In most – if not all – personal injury cases, the complaint will allege that the plaintiff suffered “severe emotional distress” and “mental anguish” resulting from the negligence or wrongful conduct of the defendant. In most personal injury cases, damages for pain and suffering will be significantly greater than economic damages for such things as medical bills and lost wages.
Severe emotional distress and mental anguish can exist even when physical injuries are minor. Psychological damages can be far greater in the long term than the physical injuries. An example of this is a case in which a father and his 16-year-old daughter went out for a drive, with the girl’s 15-year-old cousin in the back seat. They were involved in a horrific accident in which the father and his daughter were seriously injured, but the 15-year-old cousin was uninjured.
After six months, the father and daughter were recovering nicely from their injuries and starting to lead normal lives again. Shortly after the accident, the 15-year-old cousin, however, developed a deep fear of riding in an automobile. Eventually the girl was unable to ride in any kind of vehicle without severe anxiety, and developed a fear of leaving the house, a condition known as agoraphobia. To overcome her fears, the girl required intensive and lengthy psychotherapy, as well as psychoactive drugs.
Here are some common psychological conditions (i.e., emotional distress) that can arise from being the victim of another person’s negligence:
Post traumatic stress disorder (PTSD) arising from, for example, a violent automobile or bus crash or a blazing fire that jeopardized the victim’s life. While PTSD is often associated with a person who was in military combat (“shell shock” after World War I, “battle fatigue” after World War II, and PTSD after the Vietnam war), the disorder applies to any extreme traumatic event involving direct personal experience involving actual or threatened death or serious injury, such as a severe automobile accident.
Major depression: The victim may become depressed because of being unable to do the things they did before the incident, feel sluggish and fatigued most of the time, unable to gain pleasure out of things they once enjoyed, and may even become suicidal. Antidepressant medication and psychotherapy will be necessary to improve the plaintiff’s mood. In some cases – especially where the plaintiff poses a threat of suicide – hospitalization and around-the-clock supervision may be required.
Anxiety disorder: The victim may be on “high alert” for any type of accident or injury and in a constant state of worry and anticipation that something bad is going to happen.
Panic disorder: The victim may suffer panic attacks, a severe mental and physical condition in which the victim’s heart speeds up, and s/he is unable to breathe normally, or may feel a tightening or pain in the chest. The victim may believe s/he is having a heart attack, is going to faint, lose control, or “go crazy.” Panic attacks seem to “come out of the blue,” and put the person in an extreme state of fear. Panic disorder may stop the victim from enjoying activities and become housebound (agoraphobic).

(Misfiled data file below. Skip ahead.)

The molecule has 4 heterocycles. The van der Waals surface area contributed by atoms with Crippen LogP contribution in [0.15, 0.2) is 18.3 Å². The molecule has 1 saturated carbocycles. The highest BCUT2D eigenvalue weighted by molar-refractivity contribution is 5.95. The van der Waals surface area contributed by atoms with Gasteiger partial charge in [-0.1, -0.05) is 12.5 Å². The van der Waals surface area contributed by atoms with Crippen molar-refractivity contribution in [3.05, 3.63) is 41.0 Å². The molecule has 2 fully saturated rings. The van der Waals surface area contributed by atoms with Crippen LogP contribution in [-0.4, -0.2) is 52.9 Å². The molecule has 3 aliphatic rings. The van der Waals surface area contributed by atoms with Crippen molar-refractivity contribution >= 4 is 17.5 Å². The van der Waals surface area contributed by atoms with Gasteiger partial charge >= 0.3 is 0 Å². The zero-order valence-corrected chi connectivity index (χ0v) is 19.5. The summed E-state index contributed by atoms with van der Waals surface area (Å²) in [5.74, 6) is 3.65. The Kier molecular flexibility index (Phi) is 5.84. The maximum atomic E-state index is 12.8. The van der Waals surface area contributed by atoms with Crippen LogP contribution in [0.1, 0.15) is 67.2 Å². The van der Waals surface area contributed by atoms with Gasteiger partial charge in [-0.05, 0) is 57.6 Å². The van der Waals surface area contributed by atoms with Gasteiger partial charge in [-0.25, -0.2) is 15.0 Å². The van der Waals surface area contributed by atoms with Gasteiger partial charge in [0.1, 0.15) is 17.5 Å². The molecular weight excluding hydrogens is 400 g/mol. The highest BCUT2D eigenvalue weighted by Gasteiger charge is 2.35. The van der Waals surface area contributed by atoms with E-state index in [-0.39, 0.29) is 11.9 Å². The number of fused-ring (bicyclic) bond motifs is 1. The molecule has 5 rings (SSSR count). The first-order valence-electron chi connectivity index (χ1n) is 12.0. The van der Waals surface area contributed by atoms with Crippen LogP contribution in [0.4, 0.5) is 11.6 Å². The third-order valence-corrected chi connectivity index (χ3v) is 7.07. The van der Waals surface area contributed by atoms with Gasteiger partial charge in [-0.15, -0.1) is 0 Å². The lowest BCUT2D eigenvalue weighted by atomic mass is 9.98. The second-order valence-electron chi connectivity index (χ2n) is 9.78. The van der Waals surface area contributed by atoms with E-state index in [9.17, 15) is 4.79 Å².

Is It Recoverable?
Serious, or severe, emotional distress means emotional distress of such substantial quantity or enduring quality that no reasonable person in a civilized society should be expected to endure it. It may consist of highly unpleasant mental reactions such as fright, grief, horror, loss of enjoyment of life, depression, humiliation, nervousness, anxiety, embarrassment, anger, worry, or indignity. It may manifest in physical illness such as nausea, vomiting, stomach cramps, and diarrhea. Any of these conditions may demonstrate that a person’s emotional distress is neither fleeting nor insignificant.
In What Amounts?
The U.S. Supreme Court has stated that general compensatory damages for emotional distress are not financially measurable, and there is little in legal authority to guide it. As the court explained, ” The chief reliance for reaching reasonable results in attempting to value suffering in terms of money must be the restraint and common sense of the jury.”
The plaintiff’s own testimony, and the testimony of the plaintiff’s spouse, children, parents, close friends, and co-workers, can establish non-economic damages. However, when the plaintiff’s pain and suffering are especially severe, the testimony of a psychologist, psychiatrist, or other mental health professional may be extremely helpful for the jury to understand the extent of the plaintiff’s pain and suffering and its financial and emotional toll on the plaintiff and result in a larger award.